Moving right along with the theme, I have chosen mountain to symbolise Chinese – in this instance specifically Mandarin Chinese. The tonal structure of Chinese can quite easily resemble the ups and downs of your average Himalayan (or other) mountain range.
I won’t go into too much detail about the structure of Chinese, largely because there are plenty of language learning sites on the Web looking at Chinese (apparently about 478,000,000). Also, I have only been trying to learn Chinese for 18 weeks now, so I can’t offer too much detail, even if I wanted to.
What I can offer is perceptions, and here is the first one. Imagine trying to hold a conversation with someone while you are both riding motorcycles; sometimes riding side-by-side but as often as not riding in different directions. There would be a lot of shouting and a lot of very short words. The sounds would rise and fall as you approached and separated.
This is my beginner’s guide to Chinese; biker talk. English homophones are confusing to the foreigner, but not usually too varied. We might struggle to find too many examples of triple homophones (pair, pare, pear; weather, whether, wether). Any readers who would like to contribute their own triples (or even aim for a quad) are welcome to do so in the comments below.
However, Chinese has four tones (some might argue for a fifth “untoned” tone).
First tone is straight along the ceiling;
Second tone rises, so floor to ceiling;
Third tone starts at the ceiling, drops to the floor and then rises back to the ceiling;
Fourth tone starts high, drops and that’s it.
As so many Chinese words are single syllables, you really have to get your tones right. The word “mai” changes meaning based on the tone. If it is third tone ‘măi’ then it means “buy”. If it is fourth tone ‘mài’ then it means “sell”. If you are intending to make some money, get it right or you might unintentionally start spending.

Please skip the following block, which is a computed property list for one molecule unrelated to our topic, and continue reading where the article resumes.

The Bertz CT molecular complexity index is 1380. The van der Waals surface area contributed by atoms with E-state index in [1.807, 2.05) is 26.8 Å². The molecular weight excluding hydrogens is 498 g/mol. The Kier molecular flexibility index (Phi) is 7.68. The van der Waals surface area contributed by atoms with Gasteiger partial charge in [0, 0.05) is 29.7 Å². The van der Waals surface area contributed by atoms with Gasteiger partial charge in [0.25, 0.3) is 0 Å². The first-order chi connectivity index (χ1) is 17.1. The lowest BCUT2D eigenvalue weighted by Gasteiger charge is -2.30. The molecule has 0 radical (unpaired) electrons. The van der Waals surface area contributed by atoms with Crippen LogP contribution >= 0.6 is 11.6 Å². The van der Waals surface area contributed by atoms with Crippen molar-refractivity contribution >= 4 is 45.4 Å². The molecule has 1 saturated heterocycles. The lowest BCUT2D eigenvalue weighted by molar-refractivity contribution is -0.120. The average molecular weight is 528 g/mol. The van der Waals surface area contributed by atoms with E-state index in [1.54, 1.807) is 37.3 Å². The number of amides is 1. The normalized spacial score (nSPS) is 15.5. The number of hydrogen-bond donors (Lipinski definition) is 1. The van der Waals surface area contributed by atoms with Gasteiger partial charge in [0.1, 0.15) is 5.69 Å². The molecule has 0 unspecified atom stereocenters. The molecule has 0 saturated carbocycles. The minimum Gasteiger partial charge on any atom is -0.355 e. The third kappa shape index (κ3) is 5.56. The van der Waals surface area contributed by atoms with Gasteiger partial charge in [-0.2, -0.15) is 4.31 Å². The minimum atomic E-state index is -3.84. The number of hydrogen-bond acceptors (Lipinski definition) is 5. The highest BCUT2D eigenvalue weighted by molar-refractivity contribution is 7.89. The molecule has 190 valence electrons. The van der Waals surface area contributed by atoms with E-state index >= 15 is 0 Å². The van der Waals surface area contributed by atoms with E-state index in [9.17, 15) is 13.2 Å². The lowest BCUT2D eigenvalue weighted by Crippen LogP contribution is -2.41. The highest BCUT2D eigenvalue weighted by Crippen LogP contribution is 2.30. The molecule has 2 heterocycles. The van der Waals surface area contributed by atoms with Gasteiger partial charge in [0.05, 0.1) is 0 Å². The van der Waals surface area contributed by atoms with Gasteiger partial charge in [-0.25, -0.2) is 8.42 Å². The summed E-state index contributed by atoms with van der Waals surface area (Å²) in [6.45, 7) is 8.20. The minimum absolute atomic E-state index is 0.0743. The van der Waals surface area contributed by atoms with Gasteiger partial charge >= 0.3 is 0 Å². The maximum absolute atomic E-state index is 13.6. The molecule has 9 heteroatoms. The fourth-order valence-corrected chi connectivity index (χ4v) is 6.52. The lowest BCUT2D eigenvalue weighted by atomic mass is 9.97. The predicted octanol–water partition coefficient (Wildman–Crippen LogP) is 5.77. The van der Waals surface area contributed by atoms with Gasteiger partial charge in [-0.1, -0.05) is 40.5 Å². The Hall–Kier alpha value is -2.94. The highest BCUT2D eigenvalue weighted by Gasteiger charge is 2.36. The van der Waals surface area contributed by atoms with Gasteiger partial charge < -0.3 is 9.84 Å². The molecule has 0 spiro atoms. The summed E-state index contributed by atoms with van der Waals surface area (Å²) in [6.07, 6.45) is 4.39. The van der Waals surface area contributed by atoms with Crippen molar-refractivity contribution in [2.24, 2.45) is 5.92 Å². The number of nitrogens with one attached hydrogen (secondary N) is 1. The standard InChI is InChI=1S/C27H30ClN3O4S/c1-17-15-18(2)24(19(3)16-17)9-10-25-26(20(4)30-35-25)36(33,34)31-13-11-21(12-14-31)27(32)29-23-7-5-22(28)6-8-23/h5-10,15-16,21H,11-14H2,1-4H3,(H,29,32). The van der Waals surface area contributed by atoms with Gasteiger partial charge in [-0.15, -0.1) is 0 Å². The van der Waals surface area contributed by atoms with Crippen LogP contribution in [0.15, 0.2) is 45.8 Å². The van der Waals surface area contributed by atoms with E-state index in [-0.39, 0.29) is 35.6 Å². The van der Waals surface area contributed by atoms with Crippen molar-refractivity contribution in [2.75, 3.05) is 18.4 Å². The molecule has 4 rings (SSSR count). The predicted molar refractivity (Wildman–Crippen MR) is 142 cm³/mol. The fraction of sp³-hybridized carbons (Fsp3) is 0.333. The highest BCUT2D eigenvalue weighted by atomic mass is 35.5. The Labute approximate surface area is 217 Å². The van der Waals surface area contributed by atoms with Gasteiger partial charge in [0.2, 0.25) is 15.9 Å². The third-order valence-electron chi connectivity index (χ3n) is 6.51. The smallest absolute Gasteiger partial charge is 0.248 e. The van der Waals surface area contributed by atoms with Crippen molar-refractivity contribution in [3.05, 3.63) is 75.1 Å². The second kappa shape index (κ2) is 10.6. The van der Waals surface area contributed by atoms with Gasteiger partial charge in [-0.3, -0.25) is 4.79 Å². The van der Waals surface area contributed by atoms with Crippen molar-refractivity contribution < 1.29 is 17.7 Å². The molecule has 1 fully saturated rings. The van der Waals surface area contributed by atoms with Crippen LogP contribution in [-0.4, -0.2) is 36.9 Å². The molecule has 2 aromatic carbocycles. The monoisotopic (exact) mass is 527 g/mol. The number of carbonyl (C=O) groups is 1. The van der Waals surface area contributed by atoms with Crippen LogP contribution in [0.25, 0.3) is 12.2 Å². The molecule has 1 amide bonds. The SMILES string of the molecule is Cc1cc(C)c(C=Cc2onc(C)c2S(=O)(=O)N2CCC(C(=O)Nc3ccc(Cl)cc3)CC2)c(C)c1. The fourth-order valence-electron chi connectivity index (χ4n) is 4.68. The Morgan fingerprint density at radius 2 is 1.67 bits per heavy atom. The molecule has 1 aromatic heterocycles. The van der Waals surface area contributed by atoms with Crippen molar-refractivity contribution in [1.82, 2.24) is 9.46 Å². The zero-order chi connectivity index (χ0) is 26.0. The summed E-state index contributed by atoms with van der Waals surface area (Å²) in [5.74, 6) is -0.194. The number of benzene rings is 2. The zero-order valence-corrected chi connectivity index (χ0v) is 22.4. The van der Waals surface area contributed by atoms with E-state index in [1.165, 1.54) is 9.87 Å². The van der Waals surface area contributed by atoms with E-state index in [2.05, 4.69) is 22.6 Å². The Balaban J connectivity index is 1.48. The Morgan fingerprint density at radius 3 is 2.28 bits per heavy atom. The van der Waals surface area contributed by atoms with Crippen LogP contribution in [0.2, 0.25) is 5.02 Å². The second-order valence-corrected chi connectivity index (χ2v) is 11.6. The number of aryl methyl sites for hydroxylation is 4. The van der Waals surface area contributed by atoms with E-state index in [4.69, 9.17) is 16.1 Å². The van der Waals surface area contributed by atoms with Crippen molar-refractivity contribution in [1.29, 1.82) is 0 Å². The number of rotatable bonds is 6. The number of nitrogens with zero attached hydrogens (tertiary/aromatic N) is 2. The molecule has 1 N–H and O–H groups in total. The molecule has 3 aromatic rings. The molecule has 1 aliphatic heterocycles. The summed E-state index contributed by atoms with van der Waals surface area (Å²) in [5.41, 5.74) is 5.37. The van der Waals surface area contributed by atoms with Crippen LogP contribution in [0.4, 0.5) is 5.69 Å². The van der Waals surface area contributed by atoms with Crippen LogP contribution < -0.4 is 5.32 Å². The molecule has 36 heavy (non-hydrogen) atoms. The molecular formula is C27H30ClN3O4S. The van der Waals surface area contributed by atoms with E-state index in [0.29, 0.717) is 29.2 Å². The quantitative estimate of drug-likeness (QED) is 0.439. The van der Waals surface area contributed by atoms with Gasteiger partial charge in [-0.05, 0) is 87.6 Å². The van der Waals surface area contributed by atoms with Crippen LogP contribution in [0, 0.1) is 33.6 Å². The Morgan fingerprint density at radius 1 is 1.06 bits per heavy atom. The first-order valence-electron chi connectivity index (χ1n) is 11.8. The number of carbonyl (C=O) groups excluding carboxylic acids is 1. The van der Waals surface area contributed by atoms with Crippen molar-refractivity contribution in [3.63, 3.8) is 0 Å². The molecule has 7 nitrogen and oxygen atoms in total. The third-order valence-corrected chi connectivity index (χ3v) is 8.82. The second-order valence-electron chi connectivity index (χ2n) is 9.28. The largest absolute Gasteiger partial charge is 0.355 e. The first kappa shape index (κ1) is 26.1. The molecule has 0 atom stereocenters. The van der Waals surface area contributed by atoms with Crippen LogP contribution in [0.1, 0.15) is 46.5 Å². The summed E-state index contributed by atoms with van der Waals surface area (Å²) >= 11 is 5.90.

My approach to Chinese has been through private instruction, so my teacher has been trying to power through each lesson in the allotted sixty minutes – no easy task when this involves a dialogue (with the aforementioned challenging pronunciation), new vocabulary and the legendary Chinese characters.
I am moderately fortunate to have a little Japanese under my belt as the two languages share common written characters. White in Chinese ‘bái’ is the same character as the Japanese ‘shiroi’ 白.
Nevertheless, the challenge of trying to learn to read at the same time as speaking is significant. The tonal nature of Chinese means that each new word is twice as complex as a non-tonal language; I am attempting to learn the word and the music of the word, because one is meaningless without the other. Add to this the non-alphabetic nature of the script and each new word can be three times more difficult than the equivalent in Korean (alphabetic script) or Arabic (alphabetic script).
Fortunately there are about three times as many Chinese speakers as there are of almost every other language. Add to this the enormous Chinese diaspora in many non-Chinese countries and there are plenty of opportunities to practice.
Add a dash of sizzling Chinese economic growth and the natural pleasure that any national has in seeing a foreigner (and I look pretty darn foreign to your average Chinese citizen) and this creates plenty of incentive to hang in there, slog out the new vocabulary, and climb that Chinese mountain.